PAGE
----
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The Financial Times carried on its front page this weekend a thinly veiled warning for over exuberant landlords.

It focused on stories about the big lenders becoming more generous or lax in their lending policies, depending on how you look at it.

Traditionally lenders have required a 130% cover of the mortgage by rent. However, average minimum rental cover has fallen from 130 percent in 2004 to 125% percent today.

In recent months this in some cases has fallen even more to just 115 or 100 percent. The financial services group GMAC, for example dropped its minimum ratio from 125% and now offer products as low as 100 percent.

One lender no longer looks at rental income at all. Rooftop Mortgages, part of investment bank Bear Stearns, has a buy-to-let product with no minimum rental cover and no need for proof of rental or earned income.

Meanwhile borrowers need smaller deposits, as low as 10% in some cases.

In addition lenders are more and more prepared to lend larger and larger amounts with less and less security. Bank of Ireland, for example has upped its limit from £2.5m to £20m.

Others such as Mortgage Express part of Bradford & Bingley, has lifted its lending limit on property portfolios from £2m to £5m per customer. Whilst the Woolwich will allow borrowers to build a portfolio of £5m with loans on individual properties of up to £2.5m.

This is fine providing the 4 horsemen of the “buy-to-let apocalypse” do not arrive: rising interest rates, stagnant or falling house prices, falling tenant demand and rising unemployment. The last 3 seem far from imminent but we are in a period of rising interest rates and globalisation bringing both the benefits of a more dynamic economic performance but also potential greater economic instability meaning nothing can be ruled out.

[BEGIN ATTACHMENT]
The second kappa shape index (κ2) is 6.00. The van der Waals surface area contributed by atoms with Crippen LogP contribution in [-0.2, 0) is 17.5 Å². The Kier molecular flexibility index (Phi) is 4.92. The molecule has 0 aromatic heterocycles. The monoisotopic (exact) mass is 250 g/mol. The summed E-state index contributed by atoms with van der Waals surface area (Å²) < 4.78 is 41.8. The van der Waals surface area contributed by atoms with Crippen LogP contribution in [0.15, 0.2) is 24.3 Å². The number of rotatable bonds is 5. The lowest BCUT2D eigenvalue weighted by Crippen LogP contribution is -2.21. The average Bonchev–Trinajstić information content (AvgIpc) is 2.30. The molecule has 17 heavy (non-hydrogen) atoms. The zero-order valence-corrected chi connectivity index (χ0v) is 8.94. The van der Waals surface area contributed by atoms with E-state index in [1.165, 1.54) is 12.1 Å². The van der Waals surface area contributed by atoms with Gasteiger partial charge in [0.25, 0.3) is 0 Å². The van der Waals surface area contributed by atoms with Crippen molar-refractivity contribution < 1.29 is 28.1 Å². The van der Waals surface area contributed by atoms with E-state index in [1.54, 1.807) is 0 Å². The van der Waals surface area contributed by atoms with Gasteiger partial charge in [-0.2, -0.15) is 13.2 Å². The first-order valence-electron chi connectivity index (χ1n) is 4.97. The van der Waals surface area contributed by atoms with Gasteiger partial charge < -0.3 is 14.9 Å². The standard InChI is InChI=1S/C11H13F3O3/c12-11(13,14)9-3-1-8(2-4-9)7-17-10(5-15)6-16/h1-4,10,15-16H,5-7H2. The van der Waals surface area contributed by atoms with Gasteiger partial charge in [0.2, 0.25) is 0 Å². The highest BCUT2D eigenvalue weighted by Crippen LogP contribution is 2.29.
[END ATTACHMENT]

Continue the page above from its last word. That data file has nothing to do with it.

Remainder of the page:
Should even two of these horsemen arrive in town at the same time; then the whole investment miracle of leveraging your savings with a highly geared investment suddenly unwinds in spectacular cases of debt, negative equity and personal bankruptcy as happened in the early 1990’s.

Property Hawks advice:

Think very carefully before you take on additional debt.

Only borrow what you need or what will maximise your returns or achieve you financial goals; not just because you can and lenders will advance it.

Remember when it comes to investments it is always best to spread your risk.

Many people forget that they already have a considerable investment in the UK residential housing market if they own their own home. Make sure that you are not placing all your eggs in one basket by ensuring you have a diversity of investments e.g. shares, cash, pension, etc.

Make sure that you do your research.

Remember to use the Property Hawk investment calculator to see what your rates of return are and whether with the latest round of interest rate rise the figures for a potential investment still stack up.

Establish whether there is sufficient tenant demand and what the supply situation is. Whilst places like London are booming and other parts of the country are also seeing strong demand, there are places where an influx of new apartment developments has outpaced demand and landlords are facing falling rents and a shortage of tenant demand

Finally patience

Whilst the UK is producing approximately 40,000 too few houses each year; which has in part helped to fuel the rapid price inflation of the last few years. It should also be remembered that with approximately 25 million units of accommodation in the UK, if you do miss out on one purchase; there are plenty left.

Always remember that you should buy a property because it’s a good investment, not because you have the money and want to invest. This way you should end up with a good buy which will stand you in good stead as a long-term investment.

By following this advice you should avoid the pitfalls of becoming a buy-to-let victim and allow yourself to attain your long-term financial goals.

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